# Map numpy array with ufunc

I'm trying to efficiently map a N * 1 numpy array of ints to a N * 3 numpy array of floats using a ufunc.

What I have so far:

``````map = {1: (0, 0, 0), 2: (0.5, 0.5, 0.5), 3: (1, 1, 1)}
ufunc = numpy.frompyfunc(lambda x: numpy.array(map[x], numpy.float32), 1, 1)

input = numpy.array([1, 2, 3], numpy.int32)
``````

`ufunc(input)` gives a 3 * 3 array with dtype object. I'd like this array but with dtype float32.

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`map` and `input` are Python builtin functions. It is best not to assign new values to these names, since it makes it hard to access the Python builtins. – unutbu Aug 31 '12 at 1:16
The documentation of `frompyfunc` says that "The returned ufunc always returns PyObject arrays". Whatever the evil reason for this is, there is a fairly easy workaround: submit an output matrix of appropriate entry type as `out` argument. – Alexey Mar 14 at 16:47

You could use np.hstack:

``````import numpy as np
mapping = {1: (0, 0, 0), 2: (0.5, 0.5, 0.5), 3: (1, 1, 1)}
ufunc = np.frompyfunc(lambda x: np.array(mapping[x], np.float32), 1, 1, dtype = np.float32)

data = np.array([1, 2, 3], np.int32)
result = np.hstack(ufunc(data))
print(result)
# [ 0.   0.   0.   0.5  0.5  0.5  1.   1.   1. ]
print(result.dtype)
# float32
print(result.shape)
# (9,)
``````
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If your mapping is a numpy array, you can just use fancy indexing for this:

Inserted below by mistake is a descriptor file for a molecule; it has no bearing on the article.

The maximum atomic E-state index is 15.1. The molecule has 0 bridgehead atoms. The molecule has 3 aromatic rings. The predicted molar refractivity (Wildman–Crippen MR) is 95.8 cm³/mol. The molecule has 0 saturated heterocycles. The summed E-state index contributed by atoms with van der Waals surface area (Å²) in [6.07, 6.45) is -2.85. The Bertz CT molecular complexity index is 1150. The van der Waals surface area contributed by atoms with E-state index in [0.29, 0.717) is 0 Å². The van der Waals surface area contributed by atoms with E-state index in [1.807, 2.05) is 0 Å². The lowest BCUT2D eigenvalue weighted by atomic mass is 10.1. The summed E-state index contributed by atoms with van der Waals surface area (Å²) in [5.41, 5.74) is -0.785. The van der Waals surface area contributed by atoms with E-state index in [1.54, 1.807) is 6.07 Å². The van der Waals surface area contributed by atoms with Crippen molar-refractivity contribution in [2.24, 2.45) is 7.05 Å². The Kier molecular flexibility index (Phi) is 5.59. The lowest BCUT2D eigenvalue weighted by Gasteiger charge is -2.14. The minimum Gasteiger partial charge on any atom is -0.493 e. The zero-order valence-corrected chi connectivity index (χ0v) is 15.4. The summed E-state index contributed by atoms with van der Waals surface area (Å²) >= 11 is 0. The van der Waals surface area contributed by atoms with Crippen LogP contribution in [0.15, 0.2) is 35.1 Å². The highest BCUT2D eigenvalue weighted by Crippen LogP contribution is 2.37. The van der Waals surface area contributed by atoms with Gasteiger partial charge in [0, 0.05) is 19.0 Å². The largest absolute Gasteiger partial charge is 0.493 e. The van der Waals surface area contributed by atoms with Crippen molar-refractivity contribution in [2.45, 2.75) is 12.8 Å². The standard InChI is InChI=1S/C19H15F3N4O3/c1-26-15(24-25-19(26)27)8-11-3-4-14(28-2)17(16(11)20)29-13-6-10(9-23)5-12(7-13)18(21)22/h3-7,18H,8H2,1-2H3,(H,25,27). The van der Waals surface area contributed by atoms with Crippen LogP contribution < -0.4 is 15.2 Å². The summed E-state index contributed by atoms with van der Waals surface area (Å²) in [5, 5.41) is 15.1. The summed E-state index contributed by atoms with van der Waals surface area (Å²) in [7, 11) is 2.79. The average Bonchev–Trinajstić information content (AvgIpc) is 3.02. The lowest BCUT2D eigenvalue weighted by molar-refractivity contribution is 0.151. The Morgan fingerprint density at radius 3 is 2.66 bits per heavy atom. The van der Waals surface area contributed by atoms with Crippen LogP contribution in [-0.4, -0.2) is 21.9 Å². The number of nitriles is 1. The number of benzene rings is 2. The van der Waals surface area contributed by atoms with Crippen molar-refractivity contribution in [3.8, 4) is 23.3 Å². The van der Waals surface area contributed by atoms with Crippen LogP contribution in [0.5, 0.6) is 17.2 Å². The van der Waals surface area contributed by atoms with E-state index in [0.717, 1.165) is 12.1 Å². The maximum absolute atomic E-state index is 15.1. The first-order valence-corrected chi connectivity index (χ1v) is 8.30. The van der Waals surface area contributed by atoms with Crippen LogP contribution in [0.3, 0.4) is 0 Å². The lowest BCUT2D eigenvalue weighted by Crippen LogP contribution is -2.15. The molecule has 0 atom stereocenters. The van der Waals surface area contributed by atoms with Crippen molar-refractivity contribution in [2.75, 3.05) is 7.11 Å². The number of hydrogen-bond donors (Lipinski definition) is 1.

``````>>> valmap = numpy.array([(0, 0, 0), (0.5, 0.5, 0.5), (1, 1, 1)])
>>> input = numpy.array([1, 2, 3], numpy.int32)
>>> valmap[input-1]
array([[ 0. ,  0. ,  0. ],
[ 0.5,  0.5,  0.5],
[ 1. ,  1. ,  1. ]])
``````
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You can use ndarray fancy index to get the same result, I think it should be faster than frompyfunc:

``````map_array = np.array([[0,0,0],[0,0,0],[0.5,0.5,0.5],[1,1,1]], dtype=np.float32)
index = np.array([1,2,3,1])
map_array[index]
``````

Or you can just use list comprehension:

``````map = {1: (0, 0, 0), 2: (0.5, 0.5, 0.5), 3: (1, 1, 1)}
np.array([map[i] for i in [1,2,3,1]], dtype=np.float32)
``````
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The input list is very large so I'm trying to avoid creating intermediate lists or arrays. – Peter Graham Aug 31 '12 at 1:57

Unless I misread the doc, the output of `np.frompyfunc` on a scalar a object indeed: when using a `ndarray` as input, you'll get a `ndarray` with `dtype=obj`.

A workaround is to use the `np.vectorize` function:

``````F = np.vectorize(lambda x: mapper.get(x), 'fff')
``````

Here, we force the `dtype` of `F`'s output to be 3 floats (hence the `'fff'`).

``````>>> mapper = {1: (0, 0, 0), 2: (0.5, 1.0, 0.5), 3: (1, 2, 1)}
>>> inp = [1, 2, 3]
>>> F(inp)
(array([ 0. ,  0.5,  1. ], dtype=float32), array([ 0.,  0.5,  1.], dtype=float32), array([ 0. ,  0.5,  1. ], dtype=float32))
``````

OK, not quite what we want: it's a tuple of three float arrays (as we gave 'fff'), the first array being equivalent to `[mapper[i][0] for i in inp]`. So, with a bit of manipulation:

``````>>> np.array(F(inp)).T
array([[ 0. ,  0. ,  0. ],
[ 0.5,  0.5,  0.5],
[ 1. ,  1. ,  1. ]], dtype=float32)
``````
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